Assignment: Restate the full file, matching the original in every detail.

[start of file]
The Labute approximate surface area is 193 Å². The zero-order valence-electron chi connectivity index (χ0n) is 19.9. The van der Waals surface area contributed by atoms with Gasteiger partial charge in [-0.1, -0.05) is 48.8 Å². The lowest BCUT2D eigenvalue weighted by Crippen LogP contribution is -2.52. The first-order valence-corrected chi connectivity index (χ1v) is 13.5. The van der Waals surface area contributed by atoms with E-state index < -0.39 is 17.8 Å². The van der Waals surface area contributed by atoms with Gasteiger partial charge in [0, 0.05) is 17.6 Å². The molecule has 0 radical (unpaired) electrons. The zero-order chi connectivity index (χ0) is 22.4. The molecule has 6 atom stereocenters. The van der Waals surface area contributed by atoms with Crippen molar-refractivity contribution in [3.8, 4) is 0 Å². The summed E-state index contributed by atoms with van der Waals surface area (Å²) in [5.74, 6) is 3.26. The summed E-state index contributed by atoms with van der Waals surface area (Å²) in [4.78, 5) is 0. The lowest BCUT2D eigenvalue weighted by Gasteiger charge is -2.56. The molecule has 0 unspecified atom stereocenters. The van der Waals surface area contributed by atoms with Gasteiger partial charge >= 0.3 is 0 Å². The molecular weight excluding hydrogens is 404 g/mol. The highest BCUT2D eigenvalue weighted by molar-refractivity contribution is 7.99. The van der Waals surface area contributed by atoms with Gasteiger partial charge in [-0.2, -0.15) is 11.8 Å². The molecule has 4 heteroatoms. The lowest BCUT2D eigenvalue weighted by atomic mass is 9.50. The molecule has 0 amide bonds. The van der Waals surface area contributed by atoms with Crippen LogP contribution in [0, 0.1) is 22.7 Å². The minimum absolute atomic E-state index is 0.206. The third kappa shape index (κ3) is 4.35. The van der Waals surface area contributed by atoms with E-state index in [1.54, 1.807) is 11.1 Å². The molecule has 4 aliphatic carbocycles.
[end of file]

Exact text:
The Labute approximate surface area is 193 Å². The zero-order valence-electron chi connectivity index (χ0n) is 19.9. The van der Waals surface area contributed by atoms with Gasteiger partial charge in [-0.1, -0.05) is 48.8 Å². The lowest BCUT2D eigenvalue weighted by Crippen LogP contribution is -2.52. The first-order valence-corrected chi connectivity index (χ1v) is 13.5. The van der Waals surface area contributed by atoms with E-state index < -0.39 is 17.8 Å². The van der Waals surface area contributed by atoms with Gasteiger partial charge in [0, 0.05) is 17.6 Å². The molecule has 0 radical (unpaired) electrons. The zero-order chi connectivity index (χ0) is 22.4. The molecule has 6 atom stereocenters. The van der Waals surface area contributed by atoms with Crippen molar-refractivity contribution in [3.8, 4) is 0 Å². The summed E-state index contributed by atoms with van der Waals surface area (Å²) in [5.74, 6) is 3.26. The summed E-state index contributed by atoms with van der Waals surface area (Å²) in [4.78, 5) is 0. The lowest BCUT2D eigenvalue weighted by Gasteiger charge is -2.56. The molecule has 0 unspecified atom stereocenters. The van der Waals surface area contributed by atoms with Gasteiger partial charge >= 0.3 is 0 Å². The molecular weight excluding hydrogens is 404 g/mol. The highest BCUT2D eigenvalue weighted by molar-refractivity contribution is 7.99. The van der Waals surface area contributed by atoms with Gasteiger partial charge in [-0.2, -0.15) is 11.8 Å². The molecule has 4 heteroatoms. The lowest BCUT2D eigenvalue weighted by atomic mass is 9.50. The molecule has 0 amide bonds. The van der Waals surface area contributed by atoms with Crippen LogP contribution in [0, 0.1) is 22.7 Å². The minimum absolute atomic E-state index is 0.206. The third kappa shape index (κ3) is 4.35. The van der Waals surface area contributed by atoms with E-state index in [1.54, 1.807) is 11.1 Å². The molecule has 4 aliphatic carbocycles.